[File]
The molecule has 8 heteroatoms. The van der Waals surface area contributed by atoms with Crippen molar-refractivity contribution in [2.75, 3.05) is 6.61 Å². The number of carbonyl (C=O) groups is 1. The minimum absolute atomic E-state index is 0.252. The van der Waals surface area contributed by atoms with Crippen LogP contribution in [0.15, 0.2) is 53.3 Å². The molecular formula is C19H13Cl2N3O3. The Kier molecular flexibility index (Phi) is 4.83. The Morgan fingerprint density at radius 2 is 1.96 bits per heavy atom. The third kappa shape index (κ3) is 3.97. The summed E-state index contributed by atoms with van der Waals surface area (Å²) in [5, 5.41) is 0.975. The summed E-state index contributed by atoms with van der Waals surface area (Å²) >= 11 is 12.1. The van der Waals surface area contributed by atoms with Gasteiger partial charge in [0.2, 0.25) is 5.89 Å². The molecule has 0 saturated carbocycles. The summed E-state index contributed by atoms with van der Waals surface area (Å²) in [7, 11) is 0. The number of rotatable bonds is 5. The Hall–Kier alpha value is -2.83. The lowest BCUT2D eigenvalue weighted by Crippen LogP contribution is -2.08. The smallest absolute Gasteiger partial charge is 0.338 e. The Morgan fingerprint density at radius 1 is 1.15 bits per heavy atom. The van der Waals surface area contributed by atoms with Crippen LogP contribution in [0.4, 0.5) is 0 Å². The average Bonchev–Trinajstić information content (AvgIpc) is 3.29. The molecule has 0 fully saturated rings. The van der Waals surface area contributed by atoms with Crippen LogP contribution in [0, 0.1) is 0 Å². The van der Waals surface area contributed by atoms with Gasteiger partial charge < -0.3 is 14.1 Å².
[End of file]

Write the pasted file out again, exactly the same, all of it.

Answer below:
The molecule has 8 heteroatoms. The van der Waals surface area contributed by atoms with Crippen molar-refractivity contribution in [2.75, 3.05) is 6.61 Å². The number of carbonyl (C=O) groups is 1. The minimum absolute atomic E-state index is 0.252. The van der Waals surface area contributed by atoms with Crippen LogP contribution in [0.15, 0.2) is 53.3 Å². The molecular formula is C19H13Cl2N3O3. The Kier molecular flexibility index (Phi) is 4.83. The Morgan fingerprint density at radius 2 is 1.96 bits per heavy atom. The third kappa shape index (κ3) is 3.97. The summed E-state index contributed by atoms with van der Waals surface area (Å²) in [5, 5.41) is 0.975. The summed E-state index contributed by atoms with van der Waals surface area (Å²) >= 11 is 12.1. The van der Waals surface area contributed by atoms with Gasteiger partial charge in [0.2, 0.25) is 5.89 Å². The molecule has 0 saturated carbocycles. The summed E-state index contributed by atoms with van der Waals surface area (Å²) in [7, 11) is 0. The number of rotatable bonds is 5. The Hall–Kier alpha value is -2.83. The lowest BCUT2D eigenvalue weighted by Crippen LogP contribution is -2.08. The smallest absolute Gasteiger partial charge is 0.338 e. The Morgan fingerprint density at radius 1 is 1.15 bits per heavy atom. The van der Waals surface area contributed by atoms with Crippen LogP contribution in [0.4, 0.5) is 0 Å². The average Bonchev–Trinajstić information content (AvgIpc) is 3.29. The molecule has 0 fully saturated rings. The van der Waals surface area contributed by atoms with Crippen LogP contribution in [0, 0.1) is 0 Å². The van der Waals surface area contributed by atoms with Gasteiger partial charge < -0.3 is 14.1 Å².